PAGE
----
|Band name||Abbreviation||ITU band number||Frequency and Wavelength||Example Uses|
|Extremely low frequency||ELF||1||3–30 Hz|
|Communication with submarines|
|Super low frequency||SLF||2||30–300 Hz|
|Communication with submarines|
|Ultra low frequency||ULF||3||300–3,000 Hz|
|Submarine communication, communication within mines|
|Very low frequency||VLF||4||3–30 kHz|
|Navigation, time signals, submarine communication, wireless heart rate monitors, geophysics|
|Low frequency||LF||5||30–300 kHz|
|Navigation, time signals, AM longwave broadcasting (Europe and parts of Asia), RFID, amateur radio|
|Medium frequency||MF||6||300–3,000 kHz|
|AM (medium-wave) broadcasts, amateur radio, avalanche beacons|
|High frequency||HF||7||3–30 MHz|
|Shortwave broadcasts, citizens band radio, amateur radio and over-the-horizon aviation communications, RFID, over-the-horizon radar, automatic link establishment (ALE) / near-vertical incidence skywave (NVIS) radio communications, marine and mobile radio telephony|
|Very high frequency||VHF||8||30–300 MHz|
|FM, television broadcasts, line-of-sight ground-to-aircraft and aircraft-to-aircraft communications, land mobile and maritime mobile communications, amateur radio, weather radio|
|Ultra high frequency||UHF||9||300–3,000 MHz|
|Television broadcasts, microwave oven, microwave devices/communications, radio astronomy, mobile phones, wireless LAN, Bluetooth, ZigBee, GPS and two-way radios such as land mobile, FRS and GMRS radios, amateur radio, satellite radio, Remote control Systems, ADSB|
|Super high frequency||SHF||10||3–30 GHz|
|Radio astronomy, microwave devices/communications, wireless LAN, DSRC, most modern radars, communications satellites, cable and satellite television broadcasting, DBS, amateur radio, satellite radio|
|Extremely high frequency||EHF||11||30–300 GHz|
|Radio astronomy, high-frequency microwave radio relay, microwave remote sensing, amateur radio, directed-energy weapon, millimeter wave scanner, wireless LAN (802.11ad)|
|Terahertz or Tremendously high frequency||THz or THF||12||300–3,000 GHz|
|Experimental medical imaging to replace X-rays, ultrafast molecular dynamics, condensed-matter physics, terahertz time-domain spectroscopy, terahertz computing/communications, remote sensing|
IEEE radar bands
Frequency bands in the microwave range are designated by letters. This convention began around World War 2 with military designations for frequencies used in radar, which was the first application of microwaves. Unfortunately there are several incompatible naming systems for microwave bands, and even within a given system the exact frequency range designated by a letter may vary somewhat between different application areas. One widely used standard is the IEEE radar bands established by the US Institute of Electrical and Electronics Engineers.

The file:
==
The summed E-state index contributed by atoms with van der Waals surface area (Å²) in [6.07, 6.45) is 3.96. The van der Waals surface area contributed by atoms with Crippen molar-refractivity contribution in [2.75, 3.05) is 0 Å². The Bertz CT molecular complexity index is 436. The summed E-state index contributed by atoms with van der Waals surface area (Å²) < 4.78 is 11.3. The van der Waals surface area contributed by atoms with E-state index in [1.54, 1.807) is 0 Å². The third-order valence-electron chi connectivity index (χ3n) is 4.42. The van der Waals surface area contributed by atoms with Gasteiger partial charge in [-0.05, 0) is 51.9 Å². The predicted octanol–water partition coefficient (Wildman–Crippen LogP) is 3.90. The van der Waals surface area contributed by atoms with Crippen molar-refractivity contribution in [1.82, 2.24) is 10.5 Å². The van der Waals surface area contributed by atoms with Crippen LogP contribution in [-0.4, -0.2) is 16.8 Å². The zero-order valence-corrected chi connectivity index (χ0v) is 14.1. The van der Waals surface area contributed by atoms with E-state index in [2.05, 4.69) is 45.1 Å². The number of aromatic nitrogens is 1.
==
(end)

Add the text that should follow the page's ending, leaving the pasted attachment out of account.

|Frequency range||Explanation of meaning of letters|
|HF||0.003 to 0.03 GHz||High Frequency|
|VHF||0.03 to 0.3 GHz||Very High Frequency|
|UHF||0.3 to 1 GHz||Ultra High Frequency|
|L||1 to 2 GHz||Long wave|
|S||2 to 4 GHz||Short wave|
|C||4 to 8 GHz||Compromise between S and X|
|X||8 to 12 GHz||Used in WW II for fire control, X for cross (as in crosshair). Exotic.|
|Ku||12 to 18 GHz||Kurz-under|
|K||18 to 27 GHz||Kurz (German for "short")|
|Ka||27 to 40 GHz||Kurz-above|
|V||40 to 75 GHz|
|W||75 to 110 GHz||W follows V in the alphabet|
|mm or G||110 to 300 GHz||Millimeter|
EU, NATO, US ECM frequency designations
|NATO LETTER BAND DESIGNATION||BROADCASTING|
|NEW NOMENCLATURE||OLD NOMENCLATURE|
|BAND||FREQUENCY (MHz)||BAND||FREQUENCY (MHz)|
|A||0 – 250||I||100 – 150||Band I|
47 – 68 MHz (TV)
87.5 – 108 MHz (FM)
|G||150 – 225||Band III|
174 – 230 MHz (TV)
|B||250 – 500||P||225 – 390|
|C||500 – 1 000||L||390 – 1 550||Band IV|
470 – 582 MHz (TV)
582 – 862 MHz (TV)
|D||1 000 – 2 000||S||1 550 – 3 900|
|E||2 000 – 3 000|
|F||3 000 – 4 000|
|G||4 000 – 6 000||C||3 900 – 6 200|
|H||6 000 – 8 000||X||6 200 – 10 900|
|I||8 000 – 10 000|
|J||10 000 – 20 000||Ku||10 900 – 20 000|
|K||20 000 – 40 000||Ka||20 000 – 36 000|
|L||40 000 – 60 000||Q||36 000 – 46 000|
|V||46 000 – 56 000|
|M||60 000 – 100 000||W||56 000 – 100 000|
|US- MILITARY / SACLANT|
|N||100 000 – 200 000|
|O||100 000 – 200 000|
Waveguide frequency bands
|R band||1.70 to 2.60 GHz|
|D band||2.20 to 3.30 GHz|
|S band||2.60 to 3.95 GHz|
|E band||3.30 to 4.90 GHz|
|G band||3.95 to 5.85 GHz|
|F band||4.90 to 7.05 GHz|
|C band||5.85 to 8.20 GHz|
|H band||7.05 to 10.10 GHz|
|X band||8.2 to 12.4 GHz|
|Ku band||12.4 to 18.0 GHz|
|K band||18.0 to 26.5 GHz|
|Ka band||26.5 to 40.0 GHz|
|Q band||33 to 50 GHz|
|U band||40 to 60 GHz|
|V band||40 to 75 GHz|
|E band||60 to 90 GHz|
|W band||75 to 110 GHz|
|F band||90 to 140 GHz|
|D band||110 to 170 GHz|
|Y band||325 to 500 GHz|
Comparison of radio band designation standards
- Longwave AM Radio = 148.5 kHz – 283.5 kHz (LF)
- Mediumwave AM Radio = 525 kHz – 1710 kHz (MF)
- Shortwave AM Radio = 3 MHz – 30 MHz (HF)
Designations for television and FM radio broadcast frequencies vary between countries, see Television channel frequencies and FM broadcast band. Since VHF and UHF frequencies are desirable for many uses in urban areas, in North America some parts of the former television broadcasting band have been reassigned to cellular phone and various land mobile communications systems. Even within the allocation still dedicated to television, TV-band devices use channels without local broadcasters.
The Apex band in the United States was a pre-WWII allocation for VHF audio broadcasting; it was made obsolete after the introduction of FM broadcasting.
The greatest incentive for development of radio was the need to communicate with ships out of visual range of shore. From the very early days of radio, large oceangoing vessels carried powerful long-wave and medium-wave transmitters. High-frequency allocations are still designated for ships, although satellite systems have taken over some of the safety applications previously served by 500 kHz and other frequencies. 2182 kHz is a medium-wave frequency still used for marine emergency communication.